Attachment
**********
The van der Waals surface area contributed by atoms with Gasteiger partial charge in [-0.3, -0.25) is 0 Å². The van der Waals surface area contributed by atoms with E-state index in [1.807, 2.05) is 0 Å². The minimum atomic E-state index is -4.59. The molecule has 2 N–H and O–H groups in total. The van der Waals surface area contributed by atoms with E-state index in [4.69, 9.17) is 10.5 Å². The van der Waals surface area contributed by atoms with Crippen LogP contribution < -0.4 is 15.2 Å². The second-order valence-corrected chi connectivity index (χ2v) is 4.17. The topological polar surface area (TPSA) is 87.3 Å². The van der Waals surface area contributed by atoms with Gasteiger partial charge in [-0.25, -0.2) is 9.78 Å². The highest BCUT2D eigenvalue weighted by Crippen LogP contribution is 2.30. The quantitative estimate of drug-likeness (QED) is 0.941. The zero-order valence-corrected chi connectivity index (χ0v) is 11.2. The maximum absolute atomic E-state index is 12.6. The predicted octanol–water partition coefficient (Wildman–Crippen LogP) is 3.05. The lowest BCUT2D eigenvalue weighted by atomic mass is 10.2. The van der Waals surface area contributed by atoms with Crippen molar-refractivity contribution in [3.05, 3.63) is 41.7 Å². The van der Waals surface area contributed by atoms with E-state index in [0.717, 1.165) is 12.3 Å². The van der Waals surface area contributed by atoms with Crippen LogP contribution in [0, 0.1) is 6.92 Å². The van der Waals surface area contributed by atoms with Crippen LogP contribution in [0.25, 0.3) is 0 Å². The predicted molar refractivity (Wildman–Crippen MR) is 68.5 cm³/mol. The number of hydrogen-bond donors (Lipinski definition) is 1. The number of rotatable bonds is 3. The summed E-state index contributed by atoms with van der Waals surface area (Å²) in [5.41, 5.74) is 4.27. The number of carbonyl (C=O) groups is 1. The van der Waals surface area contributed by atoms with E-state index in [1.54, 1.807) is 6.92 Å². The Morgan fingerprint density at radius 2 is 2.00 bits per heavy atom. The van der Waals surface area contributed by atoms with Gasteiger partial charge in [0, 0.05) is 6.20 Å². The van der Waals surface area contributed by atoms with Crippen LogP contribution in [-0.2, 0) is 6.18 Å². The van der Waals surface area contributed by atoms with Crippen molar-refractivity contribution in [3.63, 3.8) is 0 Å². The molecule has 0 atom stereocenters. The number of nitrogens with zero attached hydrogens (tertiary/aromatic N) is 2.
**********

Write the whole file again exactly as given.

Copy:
The van der Waals surface area contributed by atoms with Gasteiger partial charge in [-0.3, -0.25) is 0 Å². The van der Waals surface area contributed by atoms with E-state index in [1.807, 2.05) is 0 Å². The minimum atomic E-state index is -4.59. The molecule has 2 N–H and O–H groups in total. The van der Waals surface area contributed by atoms with E-state index in [4.69, 9.17) is 10.5 Å². The van der Waals surface area contributed by atoms with Crippen LogP contribution < -0.4 is 15.2 Å². The second-order valence-corrected chi connectivity index (χ2v) is 4.17. The topological polar surface area (TPSA) is 87.3 Å². The van der Waals surface area contributed by atoms with Gasteiger partial charge in [-0.25, -0.2) is 9.78 Å². The highest BCUT2D eigenvalue weighted by Crippen LogP contribution is 2.30. The quantitative estimate of drug-likeness (QED) is 0.941. The zero-order valence-corrected chi connectivity index (χ0v) is 11.2. The maximum absolute atomic E-state index is 12.6. The predicted octanol–water partition coefficient (Wildman–Crippen LogP) is 3.05. The lowest BCUT2D eigenvalue weighted by atomic mass is 10.2. The van der Waals surface area contributed by atoms with Crippen molar-refractivity contribution in [3.05, 3.63) is 41.7 Å². The van der Waals surface area contributed by atoms with E-state index in [0.717, 1.165) is 12.3 Å². The van der Waals surface area contributed by atoms with Crippen LogP contribution in [0, 0.1) is 6.92 Å². The van der Waals surface area contributed by atoms with Crippen LogP contribution in [0.25, 0.3) is 0 Å². The predicted molar refractivity (Wildman–Crippen MR) is 68.5 cm³/mol. The number of hydrogen-bond donors (Lipinski definition) is 1. The number of rotatable bonds is 3. The summed E-state index contributed by atoms with van der Waals surface area (Å²) in [5.41, 5.74) is 4.27. The number of carbonyl (C=O) groups is 1. The van der Waals surface area contributed by atoms with E-state index in [1.54, 1.807) is 6.92 Å². The Morgan fingerprint density at radius 2 is 2.00 bits per heavy atom. The van der Waals surface area contributed by atoms with Gasteiger partial charge in [0, 0.05) is 6.20 Å². The van der Waals surface area contributed by atoms with Crippen LogP contribution in [-0.2, 0) is 6.18 Å². The van der Waals surface area contributed by atoms with Crippen molar-refractivity contribution in [3.63, 3.8) is 0 Å². The molecule has 0 atom stereocenters. The number of nitrogens with zero attached hydrogens (tertiary/aromatic N) is 2.